In Born to Be Blue, the Canadian writer/director Robert Budreau valiantly attempts to reconcile the seemingly disparate qualities of the ineffaceable American Jazz musician- Chet Baker. (Ethan Hawke) The result is a beautiful, idyllic and sobering affair that meditates on the complicated nature of the artistic life. In the first twenty minutes of the film, there is a black and white flashback that is somewhat romantic and dreamlike in nature. Within the sequence, the iconic Jazz artist Miles Davis (Kedar Brown) honestly critiques Baker’s performance and show. He sternly tells the young trumpeter that he should return to Jazz when he has “Lived a little.”
The criticism is a literal mantra for the film’s visual canvas as the audience are treated to many scenic scenes that have Baker practising his trumpet in the midst of his recovery from a brutal attack that he has undergone. In fact, some of the film’s most striking moments are the ones that see Baker struggle in the aftermath of the physical assault. The most astounding one comes before the Davis’ flashback. Baker is sitting in bathtub attempting to play his instrument however the result is intense pain and bleeding from his mouth as the scene goes on. The scene is a powerful reminder of the savage nature of life and its unpredictable turns, which can ultimately fulfil the artist with a newfound optimistic striving that did not exist before.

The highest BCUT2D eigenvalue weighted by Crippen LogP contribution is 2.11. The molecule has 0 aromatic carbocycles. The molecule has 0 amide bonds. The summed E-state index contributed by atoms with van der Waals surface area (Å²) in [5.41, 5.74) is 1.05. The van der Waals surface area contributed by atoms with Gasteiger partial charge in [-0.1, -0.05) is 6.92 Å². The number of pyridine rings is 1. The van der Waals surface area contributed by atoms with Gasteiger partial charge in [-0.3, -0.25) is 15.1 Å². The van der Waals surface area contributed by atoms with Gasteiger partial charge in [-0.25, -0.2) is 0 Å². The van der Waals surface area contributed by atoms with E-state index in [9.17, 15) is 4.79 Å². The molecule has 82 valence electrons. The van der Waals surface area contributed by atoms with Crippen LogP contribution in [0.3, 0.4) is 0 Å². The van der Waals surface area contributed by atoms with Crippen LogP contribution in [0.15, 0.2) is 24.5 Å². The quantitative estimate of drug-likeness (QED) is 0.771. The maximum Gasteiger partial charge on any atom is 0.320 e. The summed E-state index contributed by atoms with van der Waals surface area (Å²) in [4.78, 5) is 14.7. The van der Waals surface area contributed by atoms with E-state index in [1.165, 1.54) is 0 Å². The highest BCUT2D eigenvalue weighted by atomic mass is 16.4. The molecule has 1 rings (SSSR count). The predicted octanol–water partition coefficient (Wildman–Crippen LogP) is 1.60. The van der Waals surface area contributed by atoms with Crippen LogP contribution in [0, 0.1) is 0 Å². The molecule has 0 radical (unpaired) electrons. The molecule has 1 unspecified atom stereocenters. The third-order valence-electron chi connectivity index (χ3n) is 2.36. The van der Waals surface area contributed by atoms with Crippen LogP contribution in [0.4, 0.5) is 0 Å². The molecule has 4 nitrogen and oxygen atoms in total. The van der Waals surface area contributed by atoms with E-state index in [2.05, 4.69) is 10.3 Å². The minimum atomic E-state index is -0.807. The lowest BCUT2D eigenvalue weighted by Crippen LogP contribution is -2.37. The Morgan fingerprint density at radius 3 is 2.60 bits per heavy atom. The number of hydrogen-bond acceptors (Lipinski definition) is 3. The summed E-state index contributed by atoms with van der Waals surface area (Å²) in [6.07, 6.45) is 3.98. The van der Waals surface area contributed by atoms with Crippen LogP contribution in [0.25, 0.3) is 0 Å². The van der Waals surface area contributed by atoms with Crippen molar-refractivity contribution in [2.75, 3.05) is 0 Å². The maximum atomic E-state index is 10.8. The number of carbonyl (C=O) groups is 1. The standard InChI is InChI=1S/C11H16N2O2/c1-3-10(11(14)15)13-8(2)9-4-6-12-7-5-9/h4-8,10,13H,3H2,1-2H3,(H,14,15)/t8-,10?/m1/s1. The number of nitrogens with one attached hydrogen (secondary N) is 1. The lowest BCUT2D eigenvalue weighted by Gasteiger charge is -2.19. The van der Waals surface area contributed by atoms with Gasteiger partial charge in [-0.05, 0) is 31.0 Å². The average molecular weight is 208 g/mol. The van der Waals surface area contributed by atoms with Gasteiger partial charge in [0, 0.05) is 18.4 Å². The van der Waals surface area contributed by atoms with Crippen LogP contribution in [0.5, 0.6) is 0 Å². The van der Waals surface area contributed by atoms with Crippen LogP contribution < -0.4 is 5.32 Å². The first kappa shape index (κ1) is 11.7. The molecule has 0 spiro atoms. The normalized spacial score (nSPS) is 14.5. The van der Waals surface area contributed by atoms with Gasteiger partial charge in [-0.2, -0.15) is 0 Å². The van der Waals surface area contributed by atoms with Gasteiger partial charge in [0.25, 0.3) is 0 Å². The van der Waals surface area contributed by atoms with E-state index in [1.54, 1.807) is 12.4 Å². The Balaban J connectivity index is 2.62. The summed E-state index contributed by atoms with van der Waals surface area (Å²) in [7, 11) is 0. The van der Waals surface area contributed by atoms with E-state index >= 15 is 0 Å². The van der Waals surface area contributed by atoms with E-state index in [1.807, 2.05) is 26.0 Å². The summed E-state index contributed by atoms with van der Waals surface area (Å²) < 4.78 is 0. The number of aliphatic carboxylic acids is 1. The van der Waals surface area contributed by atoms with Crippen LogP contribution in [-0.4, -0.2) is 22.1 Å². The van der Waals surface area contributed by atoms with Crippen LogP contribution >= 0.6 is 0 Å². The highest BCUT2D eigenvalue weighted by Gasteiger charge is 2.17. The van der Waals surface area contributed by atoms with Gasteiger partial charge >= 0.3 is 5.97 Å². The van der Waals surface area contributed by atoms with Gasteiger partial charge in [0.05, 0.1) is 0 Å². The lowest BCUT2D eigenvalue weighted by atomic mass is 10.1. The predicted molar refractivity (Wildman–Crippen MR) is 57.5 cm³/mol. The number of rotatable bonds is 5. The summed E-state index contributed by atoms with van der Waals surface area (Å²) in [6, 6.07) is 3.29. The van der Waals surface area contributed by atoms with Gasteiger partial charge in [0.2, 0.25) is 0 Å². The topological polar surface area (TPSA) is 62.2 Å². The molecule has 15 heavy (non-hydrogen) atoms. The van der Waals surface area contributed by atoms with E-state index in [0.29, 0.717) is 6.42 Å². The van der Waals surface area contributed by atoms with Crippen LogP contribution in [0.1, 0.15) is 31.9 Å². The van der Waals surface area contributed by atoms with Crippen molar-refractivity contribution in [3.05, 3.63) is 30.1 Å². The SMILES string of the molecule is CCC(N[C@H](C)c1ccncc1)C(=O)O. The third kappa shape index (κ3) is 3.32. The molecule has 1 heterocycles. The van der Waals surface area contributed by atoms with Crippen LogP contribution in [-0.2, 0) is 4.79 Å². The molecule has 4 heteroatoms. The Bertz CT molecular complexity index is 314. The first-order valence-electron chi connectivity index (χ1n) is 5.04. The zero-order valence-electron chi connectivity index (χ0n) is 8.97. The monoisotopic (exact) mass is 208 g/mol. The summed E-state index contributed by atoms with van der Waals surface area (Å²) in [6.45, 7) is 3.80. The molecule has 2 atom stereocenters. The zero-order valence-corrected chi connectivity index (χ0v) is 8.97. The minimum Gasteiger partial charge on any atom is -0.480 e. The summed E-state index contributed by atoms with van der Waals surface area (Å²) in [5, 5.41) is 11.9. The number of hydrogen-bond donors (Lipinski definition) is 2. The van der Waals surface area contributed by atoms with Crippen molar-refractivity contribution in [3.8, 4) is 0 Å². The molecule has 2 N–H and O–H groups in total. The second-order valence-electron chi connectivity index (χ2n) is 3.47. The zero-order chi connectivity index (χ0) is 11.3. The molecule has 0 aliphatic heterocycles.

Ethan Hawke is simply out outstanding as the titular musician. He effortlessly portrays the inherent contradictories of Baker. For example, sometimes Baker’s looked and sounded like an idealistic young boy, which contrasted sharply with his smooth flirtatious side. One scene where Hawke conveys these contrary attitudes is at the beginning of the picture. There is an extended sequence where Baker is getting to know a woman called Jane (Carmen Ejogo), who is his co-star in a film that he is making that is about his life. They both go bowling, and Jane asks him some very pointed questions about his life. Hawke’s soft-spoken vocal tones nicely contrast well with his childlike physicality, which combined with the discussed truthful subject matters make for an engaging scene.
However, Hawke’s finest moments in the picture are in the third act when he is starting to play professionally again. There is a sense of willful determinism and an obsessive sense of control in regards to his comeback that is fascinating to watch. The standout scene in the act is when Baker is performing ‘My Funny Valentine’ for a live studio album in front of an audience that is comprised of producers. At this moment Hawke shows a natural aptitude of the trumpet, which is evident by Budreau confidently framing one of his solos in a single take.
Moreover, Hawke imbues a sense of precision and emotional weight to the singing sections of the song, which fundamentally speak to the emotional experiences of life and how they can shape the artist into a confident and mature person who can firmly channel their experiences into their work. The scene also illustrates the appeal of Chet Baker. Although he was not a technically polished singer, his voice had a distinctive rawness that always felt immediate and soul-baring.